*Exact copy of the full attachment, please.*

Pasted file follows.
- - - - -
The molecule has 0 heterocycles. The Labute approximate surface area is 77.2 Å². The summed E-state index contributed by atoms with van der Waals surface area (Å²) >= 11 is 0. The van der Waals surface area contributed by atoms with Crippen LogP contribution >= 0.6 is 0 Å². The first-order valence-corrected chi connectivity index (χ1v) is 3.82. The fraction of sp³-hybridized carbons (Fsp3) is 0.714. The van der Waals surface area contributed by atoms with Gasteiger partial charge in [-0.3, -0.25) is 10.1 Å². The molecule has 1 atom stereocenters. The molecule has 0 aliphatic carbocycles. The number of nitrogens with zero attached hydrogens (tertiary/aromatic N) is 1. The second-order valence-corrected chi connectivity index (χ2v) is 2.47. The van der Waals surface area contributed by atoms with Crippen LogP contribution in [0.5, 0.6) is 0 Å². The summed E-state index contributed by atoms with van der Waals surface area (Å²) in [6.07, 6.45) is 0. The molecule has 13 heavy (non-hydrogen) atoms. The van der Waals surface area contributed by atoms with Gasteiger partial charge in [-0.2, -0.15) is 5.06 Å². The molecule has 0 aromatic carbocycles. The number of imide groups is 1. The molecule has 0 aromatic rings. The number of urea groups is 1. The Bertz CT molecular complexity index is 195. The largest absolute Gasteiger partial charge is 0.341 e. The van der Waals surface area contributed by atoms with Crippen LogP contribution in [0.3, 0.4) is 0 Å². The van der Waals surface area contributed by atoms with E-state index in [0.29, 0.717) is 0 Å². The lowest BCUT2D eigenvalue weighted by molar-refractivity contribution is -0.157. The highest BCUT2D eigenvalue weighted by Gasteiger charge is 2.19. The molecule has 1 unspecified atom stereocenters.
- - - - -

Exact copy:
The molecule has 0 heterocycles. The Labute approximate surface area is 77.2 Å². The summed E-state index contributed by atoms with van der Waals surface area (Å²) >= 11 is 0. The van der Waals surface area contributed by atoms with Crippen LogP contribution >= 0.6 is 0 Å². The first-order valence-corrected chi connectivity index (χ1v) is 3.82. The fraction of sp³-hybridized carbons (Fsp3) is 0.714. The van der Waals surface area contributed by atoms with Gasteiger partial charge in [-0.3, -0.25) is 10.1 Å². The molecule has 1 atom stereocenters. The molecule has 0 aliphatic carbocycles. The number of nitrogens with zero attached hydrogens (tertiary/aromatic N) is 1. The second-order valence-corrected chi connectivity index (χ2v) is 2.47. The van der Waals surface area contributed by atoms with Crippen LogP contribution in [0.5, 0.6) is 0 Å². The summed E-state index contributed by atoms with van der Waals surface area (Å²) in [6.07, 6.45) is 0. The molecule has 13 heavy (non-hydrogen) atoms. The van der Waals surface area contributed by atoms with Gasteiger partial charge in [-0.2, -0.15) is 5.06 Å². The molecule has 0 aromatic carbocycles. The number of imide groups is 1. The molecule has 0 aromatic rings. The number of urea groups is 1. The Bertz CT molecular complexity index is 195. The largest absolute Gasteiger partial charge is 0.341 e. The van der Waals surface area contributed by atoms with Crippen LogP contribution in [0.3, 0.4) is 0 Å². The van der Waals surface area contributed by atoms with E-state index in [0.29, 0.717) is 0 Å². The lowest BCUT2D eigenvalue weighted by molar-refractivity contribution is -0.157. The highest BCUT2D eigenvalue weighted by Gasteiger charge is 2.19. The molecule has 1 unspecified atom stereocenters.